Go see the exhibition – you’ll be glad you did. I was. And, don’t forget – most of the works in the exhibit are probably for sale. So you could go home with some great art and a piece of history, from the show that couldn’t be any good, but was.

One final thing – Jeffrey Day offered a – surprise – negative review of this exhibition on May 11, 2008. The headline was, “Too much to see, too little to appreciate”.

New comments for this blog.

With a headline like this – “Too much to see, too little to appreciate” you have to wonder why Day is an arts reporter working for one of the state’s largest newspapers. He should just go to work directly for the SC Arts Commission.

Day, like me, has a large body of opinions he has written about art in SC. I keep copies of most of his articles about the visual arts. This review is one of the strangest – it contradicts many things he has said in the past about the Triennial.

It seems his goal is to tear down the SC State Museum for substituting this statewide juried show in place of a sixth Triennial exhibition – his favorite type of exhibit. As I said earlier, the death of the Triennial can only be blamed on the Arts Commission – they pulled out of this project on the State Museum. They took their funding with them too.

You have to read the entire review to get the full impact, but you’ll have to pay The State to see a copy from their archives or go to a public library in SC – or maybe do a Google News search. The article was on Apr. 13, 2008. But let’s start with the headline, “Too much to see, too little to appreciate” .

“Too much to see”. The SC State Museum’s 20th Anniversary Juried Art Exhibition has 122 works by 116 artists (6 artists have two works each in the show). The last Triennial, shown in 2004 in the same gallery space had 128 works by 29 artists (11 only had 1 work and 3 had only 2 works). Most of the Triennials had at least 100 or more works on display.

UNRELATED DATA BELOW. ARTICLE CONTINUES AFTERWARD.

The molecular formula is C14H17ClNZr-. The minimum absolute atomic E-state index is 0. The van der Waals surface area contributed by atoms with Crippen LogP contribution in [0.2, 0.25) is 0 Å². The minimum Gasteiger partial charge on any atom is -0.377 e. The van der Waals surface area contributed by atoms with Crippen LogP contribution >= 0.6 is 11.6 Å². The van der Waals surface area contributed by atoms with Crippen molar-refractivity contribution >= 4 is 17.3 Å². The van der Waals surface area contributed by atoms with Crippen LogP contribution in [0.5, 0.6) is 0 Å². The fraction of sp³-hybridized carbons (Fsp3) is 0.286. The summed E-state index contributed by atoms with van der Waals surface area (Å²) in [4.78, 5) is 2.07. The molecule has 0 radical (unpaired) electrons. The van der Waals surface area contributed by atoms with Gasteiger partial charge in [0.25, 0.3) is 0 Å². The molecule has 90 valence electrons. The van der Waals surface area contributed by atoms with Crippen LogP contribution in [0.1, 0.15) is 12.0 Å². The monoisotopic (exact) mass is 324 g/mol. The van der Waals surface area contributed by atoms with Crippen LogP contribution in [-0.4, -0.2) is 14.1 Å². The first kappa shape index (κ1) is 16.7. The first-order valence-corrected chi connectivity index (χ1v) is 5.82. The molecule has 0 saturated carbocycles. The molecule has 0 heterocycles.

So as I get it, according to Day – more is less. More works to see in theTriennial was easier to see than less works in the juried show. I guess because they were made by fewer people.

Day also offers early in his review this statement, “But this first-time exhibition (named for the 20th anniversary of the museum) has little to offer after the initial surprises – no depth, no context, no concept and, when it finally comes down to it, not all that much good work.”

In the State Museum’s juried show, 25 of the 116 artists included have been in one or several of the previous 5 Triennial shows. That’s 21 percent of the exhibit. And since these artists represent most of the positive comments in his review – we get the point that he really likes theTriennial. And, we get the point that he doesn’t care for a lot of the other artists’ work presented in the exhibit. They’re clearly not his kind of artists, clearly not producing the kind of art he cares for and not the kind of art which a major museum should be showing in this state – in his opinion.

Day ends his review with this statement, “As it is, this isn’t really an art exhibition. It’s a display.”